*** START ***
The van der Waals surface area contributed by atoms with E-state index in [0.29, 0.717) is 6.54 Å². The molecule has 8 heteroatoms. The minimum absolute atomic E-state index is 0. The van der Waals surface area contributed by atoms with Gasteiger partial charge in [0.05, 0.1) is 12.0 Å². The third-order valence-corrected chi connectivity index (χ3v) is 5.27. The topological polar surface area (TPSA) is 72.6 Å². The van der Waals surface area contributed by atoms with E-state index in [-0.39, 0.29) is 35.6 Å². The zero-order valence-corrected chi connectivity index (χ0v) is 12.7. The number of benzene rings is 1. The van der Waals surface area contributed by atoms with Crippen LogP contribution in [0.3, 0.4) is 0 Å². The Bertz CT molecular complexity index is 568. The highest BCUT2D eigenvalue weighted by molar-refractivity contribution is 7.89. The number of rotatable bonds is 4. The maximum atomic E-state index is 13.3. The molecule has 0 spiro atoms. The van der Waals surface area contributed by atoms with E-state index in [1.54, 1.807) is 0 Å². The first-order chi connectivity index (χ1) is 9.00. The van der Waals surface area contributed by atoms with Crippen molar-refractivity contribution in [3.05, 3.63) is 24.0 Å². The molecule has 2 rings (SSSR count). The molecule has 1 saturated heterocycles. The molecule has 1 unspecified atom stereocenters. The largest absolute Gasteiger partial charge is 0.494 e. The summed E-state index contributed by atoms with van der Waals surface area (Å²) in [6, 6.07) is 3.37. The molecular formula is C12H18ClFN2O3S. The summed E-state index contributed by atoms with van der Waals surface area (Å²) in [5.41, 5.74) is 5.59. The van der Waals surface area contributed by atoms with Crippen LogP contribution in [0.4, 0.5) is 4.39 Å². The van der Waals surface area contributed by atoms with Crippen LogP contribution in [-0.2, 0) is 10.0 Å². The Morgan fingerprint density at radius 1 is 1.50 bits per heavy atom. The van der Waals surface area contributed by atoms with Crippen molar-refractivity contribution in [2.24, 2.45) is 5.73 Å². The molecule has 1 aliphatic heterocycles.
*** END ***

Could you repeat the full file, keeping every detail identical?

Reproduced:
The van der Waals surface area contributed by atoms with E-state index in [0.29, 0.717) is 6.54 Å². The molecule has 8 heteroatoms. The minimum absolute atomic E-state index is 0. The van der Waals surface area contributed by atoms with Gasteiger partial charge in [0.05, 0.1) is 12.0 Å². The third-order valence-corrected chi connectivity index (χ3v) is 5.27. The topological polar surface area (TPSA) is 72.6 Å². The van der Waals surface area contributed by atoms with E-state index in [-0.39, 0.29) is 35.6 Å². The zero-order valence-corrected chi connectivity index (χ0v) is 12.7. The number of benzene rings is 1. The van der Waals surface area contributed by atoms with Crippen LogP contribution in [0.3, 0.4) is 0 Å². The Bertz CT molecular complexity index is 568. The highest BCUT2D eigenvalue weighted by molar-refractivity contribution is 7.89. The number of rotatable bonds is 4. The maximum atomic E-state index is 13.3. The molecule has 0 spiro atoms. The van der Waals surface area contributed by atoms with E-state index in [1.54, 1.807) is 0 Å². The first-order chi connectivity index (χ1) is 9.00. The van der Waals surface area contributed by atoms with Crippen molar-refractivity contribution in [3.05, 3.63) is 24.0 Å². The molecule has 2 rings (SSSR count). The molecule has 1 saturated heterocycles. The molecule has 1 unspecified atom stereocenters. The largest absolute Gasteiger partial charge is 0.494 e. The summed E-state index contributed by atoms with van der Waals surface area (Å²) in [6, 6.07) is 3.37. The molecular formula is C12H18ClFN2O3S. The summed E-state index contributed by atoms with van der Waals surface area (Å²) in [5.41, 5.74) is 5.59. The van der Waals surface area contributed by atoms with Crippen LogP contribution in [0.4, 0.5) is 4.39 Å². The van der Waals surface area contributed by atoms with Crippen LogP contribution in [-0.2, 0) is 10.0 Å². The Morgan fingerprint density at radius 1 is 1.50 bits per heavy atom. The van der Waals surface area contributed by atoms with Crippen molar-refractivity contribution in [2.24, 2.45) is 5.73 Å². The molecule has 1 aliphatic heterocycles.